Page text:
Ernie WattsTo The Point - Live At The Jazz BakeryFlying Dolphin Records
After hearing saxophonist Ernie Watts' CD To The Point - Live At The Jazz Bakey , it's easy to imagine that he possesses superhuman talents similar to those held by members of the fictional Fantastic Four. He breathes fire, can cool with ice, whip up a storm, and shape his sax sound in ways otherworldly. This is a powerful, yet sensitive, technically Herculean, yet human, complex yet elegantly beautiful playerno, a marvel.
Soloing as an intro to the bop classic "Hot House," a complex line laid over Cole Porter's "What Is This Thing Called Love?," Watts tells you right up front that he taps into an energy and spirit that is universal and highly charged, while never allowing his awesome technique to saturate creativity. Dig the faster than light arpeggiated riffs that give the illusion of multiphonics. Awesome.
For years, Watts was the first call for reeds in the Hollywood studios, and after a decades long stint with Doc Severinsen and Johnny Carson's Tonight Show orchestra, Watts has moved closer to the point as a solo performer and as a featured member of bassist Charlie Haden's group. Here he's backed by a trio of Hollywood's, and the world's, bestpianist David Witham (for years musical director for guitarist George Benson), bassist Bob Lett (of trumpeter Jack Sheldon's Orchestra) and drummer Bob Leatherbarrow. This group has performed together for over 20 yearsand it shows. The energy level is never let up.
Watts' sensitivity and emotional control are spectacular on his own composition, "Season Of Change." There is a uniqueness about his soundvocal, lyric at all speeds, clean, classical. He brings the listener into his sound and solo creations. With such a colossus at the helm, the crew steps up beautifully. Witham's solos on this selection and elsewhere are tasteful, Lett also vocalises his solos and Leatherbarrow's time and touch are pure grace.
"For Michael," a Watts and Leatherbarrow original dedicated to the late saxophonist Michael Brecker, expresses colors over a triple-metered rhythmic layer. Like Brecker, Watts fears no area on the instrument's range and wrings out tones across the range of the horn. Picking up on Watts, Witham's solo flows expressively.
In an interlude between selections, Watts modestly tells those lucky to be at the Jazz Bakery gig that the title tune is a culmination, a moment of truth, wherein a musician's entire investment of time in their instrument is put right on the line. It is truth incarnate. And the truth here is that Watts, although he humbly states "I cannot be John Coltrane," is not only at the top of his game, but the top of the game. He approaches the doorstep to the saxophone pantheon with giant steps.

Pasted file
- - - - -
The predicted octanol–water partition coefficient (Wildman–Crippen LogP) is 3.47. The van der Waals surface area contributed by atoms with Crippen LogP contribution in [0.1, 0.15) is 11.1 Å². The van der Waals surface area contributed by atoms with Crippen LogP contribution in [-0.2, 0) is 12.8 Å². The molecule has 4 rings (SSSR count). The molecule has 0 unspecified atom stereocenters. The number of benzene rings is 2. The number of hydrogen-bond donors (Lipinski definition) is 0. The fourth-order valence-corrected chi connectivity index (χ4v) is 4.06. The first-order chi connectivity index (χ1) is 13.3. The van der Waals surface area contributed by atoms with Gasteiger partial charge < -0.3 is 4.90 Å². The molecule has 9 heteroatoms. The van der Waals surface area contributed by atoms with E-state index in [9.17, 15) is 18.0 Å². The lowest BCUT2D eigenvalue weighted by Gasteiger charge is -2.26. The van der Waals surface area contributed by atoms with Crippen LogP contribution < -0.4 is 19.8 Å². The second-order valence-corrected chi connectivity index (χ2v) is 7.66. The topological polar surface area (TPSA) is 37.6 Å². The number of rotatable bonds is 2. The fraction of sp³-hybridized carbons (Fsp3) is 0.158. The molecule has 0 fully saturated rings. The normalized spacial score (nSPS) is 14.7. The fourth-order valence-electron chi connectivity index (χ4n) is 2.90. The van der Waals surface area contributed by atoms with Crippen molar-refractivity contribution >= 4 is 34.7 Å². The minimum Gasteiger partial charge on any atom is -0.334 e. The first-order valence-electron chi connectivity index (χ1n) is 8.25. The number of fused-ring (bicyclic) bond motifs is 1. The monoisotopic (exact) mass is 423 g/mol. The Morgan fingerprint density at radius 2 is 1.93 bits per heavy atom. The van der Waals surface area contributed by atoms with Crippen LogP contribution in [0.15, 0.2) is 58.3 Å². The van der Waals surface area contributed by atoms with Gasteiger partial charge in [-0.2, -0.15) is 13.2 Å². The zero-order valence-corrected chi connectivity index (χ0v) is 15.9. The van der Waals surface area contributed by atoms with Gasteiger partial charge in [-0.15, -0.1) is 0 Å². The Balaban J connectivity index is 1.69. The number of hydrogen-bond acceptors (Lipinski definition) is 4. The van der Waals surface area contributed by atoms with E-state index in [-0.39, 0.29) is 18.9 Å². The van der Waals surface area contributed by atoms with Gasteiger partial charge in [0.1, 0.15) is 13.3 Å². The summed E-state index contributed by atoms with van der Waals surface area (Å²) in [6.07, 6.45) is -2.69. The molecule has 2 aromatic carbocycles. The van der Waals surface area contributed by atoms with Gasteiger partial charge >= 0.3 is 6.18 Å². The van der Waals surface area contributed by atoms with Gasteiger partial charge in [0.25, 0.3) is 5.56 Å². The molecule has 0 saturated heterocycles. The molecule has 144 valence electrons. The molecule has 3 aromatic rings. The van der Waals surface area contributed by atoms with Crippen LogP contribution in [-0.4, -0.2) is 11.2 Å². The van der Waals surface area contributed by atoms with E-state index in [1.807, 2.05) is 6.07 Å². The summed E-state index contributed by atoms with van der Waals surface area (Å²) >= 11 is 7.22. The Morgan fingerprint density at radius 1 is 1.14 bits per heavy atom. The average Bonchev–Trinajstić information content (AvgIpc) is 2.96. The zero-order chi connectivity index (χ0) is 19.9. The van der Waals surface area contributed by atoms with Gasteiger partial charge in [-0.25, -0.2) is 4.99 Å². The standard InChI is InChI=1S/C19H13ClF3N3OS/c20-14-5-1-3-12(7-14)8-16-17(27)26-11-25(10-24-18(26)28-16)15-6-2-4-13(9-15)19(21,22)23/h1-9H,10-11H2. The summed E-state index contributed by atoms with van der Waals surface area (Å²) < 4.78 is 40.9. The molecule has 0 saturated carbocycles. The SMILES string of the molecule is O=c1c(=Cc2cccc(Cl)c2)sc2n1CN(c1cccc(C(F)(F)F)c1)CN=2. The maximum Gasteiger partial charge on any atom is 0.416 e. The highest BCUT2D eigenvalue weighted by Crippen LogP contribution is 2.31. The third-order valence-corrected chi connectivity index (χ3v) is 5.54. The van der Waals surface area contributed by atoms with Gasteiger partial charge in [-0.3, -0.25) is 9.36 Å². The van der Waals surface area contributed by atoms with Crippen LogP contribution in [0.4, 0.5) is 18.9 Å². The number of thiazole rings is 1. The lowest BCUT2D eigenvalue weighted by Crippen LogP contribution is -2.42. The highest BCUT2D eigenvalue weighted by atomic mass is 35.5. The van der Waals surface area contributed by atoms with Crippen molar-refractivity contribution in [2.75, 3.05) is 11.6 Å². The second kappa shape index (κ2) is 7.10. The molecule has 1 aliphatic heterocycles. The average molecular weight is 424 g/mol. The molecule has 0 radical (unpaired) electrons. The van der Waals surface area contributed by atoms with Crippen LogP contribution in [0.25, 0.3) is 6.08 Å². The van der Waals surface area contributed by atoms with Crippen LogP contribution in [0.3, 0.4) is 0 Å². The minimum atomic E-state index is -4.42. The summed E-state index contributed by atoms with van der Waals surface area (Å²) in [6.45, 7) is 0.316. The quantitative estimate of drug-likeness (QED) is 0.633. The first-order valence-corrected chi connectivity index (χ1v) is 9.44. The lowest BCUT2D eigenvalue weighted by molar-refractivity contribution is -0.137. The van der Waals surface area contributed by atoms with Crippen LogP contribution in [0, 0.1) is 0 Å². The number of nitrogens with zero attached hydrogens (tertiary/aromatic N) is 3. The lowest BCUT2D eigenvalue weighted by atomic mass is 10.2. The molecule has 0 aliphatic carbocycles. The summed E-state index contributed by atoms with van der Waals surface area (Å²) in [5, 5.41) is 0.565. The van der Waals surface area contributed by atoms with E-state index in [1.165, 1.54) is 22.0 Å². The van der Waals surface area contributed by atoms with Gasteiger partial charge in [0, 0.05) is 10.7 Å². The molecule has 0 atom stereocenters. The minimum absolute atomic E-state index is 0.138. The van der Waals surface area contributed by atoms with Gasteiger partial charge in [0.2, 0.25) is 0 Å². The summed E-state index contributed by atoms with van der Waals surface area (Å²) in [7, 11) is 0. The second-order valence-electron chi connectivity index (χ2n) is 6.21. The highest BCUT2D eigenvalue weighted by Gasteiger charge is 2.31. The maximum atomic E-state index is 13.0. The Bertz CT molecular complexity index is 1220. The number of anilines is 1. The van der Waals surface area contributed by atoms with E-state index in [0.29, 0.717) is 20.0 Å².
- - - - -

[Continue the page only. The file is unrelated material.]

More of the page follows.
"Road Shoes," a Watts original blues, aptly demonstrates that the composer can get down to root business and blow appropriately funky with the best of them. Witham's tasteful comping, Bob Leatherbarrow's drive and fills, and able support from Bruce Lett energize.
The beautiful Jon Mayer ballad "Nightscape" displays an almost Ellingtonian melodic line that Watts covers beautifully, lyrically and vocally. Watts knows his saxophone roots oh so well. You hear shades of the great alto saxophonist Johnny Hodges, as well as Coltrane in Watts' beautifully classic, seductive sound.
David Witham's pulsing vamp sends off "Reaching Up." Watts takes the lead and indeed reaches up improvisationally.
The energy level across this CD is fever pitch. Watts and crew are indeed a Fantastic Four. The level of musicianship, improvisational skill and interplay among teammates is supreme. The recording and balance is excellent for a live session, so kudos to producer Tim Pinch as well. To The Point is an outstanding effort. And, yes, Ernie, Michael Brecker would, you feel, be very proud.
Track Listing: Hot House; Season of Change; For Michael; To the Point; Road Shoes; Nightscape; Reaching Up.
Personnel: Ernie Watts; saxophones: David Witham: piano; Bruce Lett,: bass: Bob Leatherbarrow, drums.